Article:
Oscar-winning film producer Vittorio Cecchi Gori whose credits include Life is Beautiful and Cinema Paradiso is behind bars in at Rome's Regina Coeli prison after he was arrested late in the afternoon Tuesday as he returned to his Palazzo Borghese residence in the center of Rome.
A spokesperson for Cecchi Gori told ScreenDaily.com they were totally 'stunned' by the unexpected arrest but said he could not elaborate on the motive, except to say the producer was to be interrogated regarding on-going unresolved legal difficulties.
Italian dailies are reporting that the arrest is linked to the 'fraudulent' bankruptcy - of Safin Cinematografica to the value of $38.8m (Euros 25ml). Safin is the holding company for Cecchi Gori's cash-rich exhibition chain, and linked to his Finmavi group which was declared bankrupt October 2006.
Safin, too, was declared bankrupt by a Rome judge last February, La Repubblica reported.
Cecchi Gori has long maintained his innocence and that he was the victim of a 'complotto' - the Italian word for 'set up' -when his legal troubles began in the 1990s. One of the low points in the producer's legal woes was being placed under house arrest in 2002 while being investigated for the fraud charges around the collapse of his soccer club Fiorentina.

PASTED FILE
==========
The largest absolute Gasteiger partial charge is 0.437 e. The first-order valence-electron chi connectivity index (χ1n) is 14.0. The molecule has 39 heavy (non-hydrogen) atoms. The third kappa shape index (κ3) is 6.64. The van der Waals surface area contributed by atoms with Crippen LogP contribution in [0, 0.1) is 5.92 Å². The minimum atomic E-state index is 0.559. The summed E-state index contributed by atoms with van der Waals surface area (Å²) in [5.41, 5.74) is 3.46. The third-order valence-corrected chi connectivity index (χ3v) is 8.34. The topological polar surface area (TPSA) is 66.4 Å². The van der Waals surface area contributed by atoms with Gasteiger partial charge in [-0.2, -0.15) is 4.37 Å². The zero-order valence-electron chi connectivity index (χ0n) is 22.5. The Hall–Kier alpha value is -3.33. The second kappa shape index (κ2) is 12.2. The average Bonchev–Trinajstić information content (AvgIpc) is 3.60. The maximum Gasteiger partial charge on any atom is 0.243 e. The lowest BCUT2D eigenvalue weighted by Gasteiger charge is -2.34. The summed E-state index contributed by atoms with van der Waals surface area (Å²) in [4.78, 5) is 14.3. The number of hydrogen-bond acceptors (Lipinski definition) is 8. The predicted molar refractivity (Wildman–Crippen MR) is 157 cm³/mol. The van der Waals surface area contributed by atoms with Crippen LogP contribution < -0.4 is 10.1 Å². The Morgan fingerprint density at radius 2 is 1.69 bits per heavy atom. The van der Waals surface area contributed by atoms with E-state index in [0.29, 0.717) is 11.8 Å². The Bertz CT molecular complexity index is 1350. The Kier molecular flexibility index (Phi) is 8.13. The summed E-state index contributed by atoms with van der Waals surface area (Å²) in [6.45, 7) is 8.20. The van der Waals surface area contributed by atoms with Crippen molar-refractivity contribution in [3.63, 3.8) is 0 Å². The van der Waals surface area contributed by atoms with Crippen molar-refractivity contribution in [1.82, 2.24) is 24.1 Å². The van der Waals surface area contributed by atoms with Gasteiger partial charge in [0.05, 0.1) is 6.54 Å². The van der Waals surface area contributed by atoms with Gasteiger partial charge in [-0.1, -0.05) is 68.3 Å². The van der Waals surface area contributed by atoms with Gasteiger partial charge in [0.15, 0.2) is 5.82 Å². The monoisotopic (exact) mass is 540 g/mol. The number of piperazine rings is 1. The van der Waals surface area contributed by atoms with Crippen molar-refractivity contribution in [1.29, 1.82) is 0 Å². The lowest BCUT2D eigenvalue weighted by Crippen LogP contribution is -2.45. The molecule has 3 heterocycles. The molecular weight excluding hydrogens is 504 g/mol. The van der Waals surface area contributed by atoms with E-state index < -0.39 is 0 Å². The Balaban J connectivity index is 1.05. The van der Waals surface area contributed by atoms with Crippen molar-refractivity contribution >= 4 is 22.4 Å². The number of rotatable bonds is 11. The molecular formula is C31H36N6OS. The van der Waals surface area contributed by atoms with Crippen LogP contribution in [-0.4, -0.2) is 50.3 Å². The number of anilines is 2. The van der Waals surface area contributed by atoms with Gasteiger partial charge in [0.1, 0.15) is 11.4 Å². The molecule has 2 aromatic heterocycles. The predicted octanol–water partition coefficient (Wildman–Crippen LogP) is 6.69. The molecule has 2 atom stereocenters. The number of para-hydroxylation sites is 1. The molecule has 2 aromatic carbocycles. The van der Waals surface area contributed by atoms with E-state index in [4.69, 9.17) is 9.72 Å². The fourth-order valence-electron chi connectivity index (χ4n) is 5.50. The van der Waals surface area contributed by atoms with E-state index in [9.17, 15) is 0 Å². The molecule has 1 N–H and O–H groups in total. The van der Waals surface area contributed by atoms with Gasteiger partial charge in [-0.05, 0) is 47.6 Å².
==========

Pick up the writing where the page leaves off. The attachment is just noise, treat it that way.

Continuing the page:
The exhibition chain - which has been seized - extends from Florence, Genoa, Bari and Rome and includes the one-time mogul's flagship Adriano multiplex in the heart of Rome, which Cecchi Gori has specifically appealed to maintain.
Italian daily La Repubblica reports that the Rome court's motivation for putting the mogul behind bars focuses on an investigation of the illegal withdraw of funds $17m (Euros 11m) and the creation of false companies to feed monies back into other ailing companies within the Cecchi Gori Group.
Cecchi Gori's lawyers include bankruptcy and corruption specialists have claimed that they can demonstrate the group's actions have been 'legal' and that they will demonstrate this in court. Cecchi Gori has often said he is willing to negotiate with prosecutors.
On a professional level, Vittorio Cecchi Gori, who inherited his cinema empire from his father, Mario Cecchi Gori, has long vowed a come back. Earlier this year he set up the production company New Capitol Film. He also had a hit this year at the Italian box office with a film he developed after acquiring the book rights for Scusa ma ti chiamo amore, that was produced by Cecchi Gori with Medusa Film (the latter distributed) and which has ranked third best earner for the first five months of 2008 earning $19.5m (Euros 12.6m).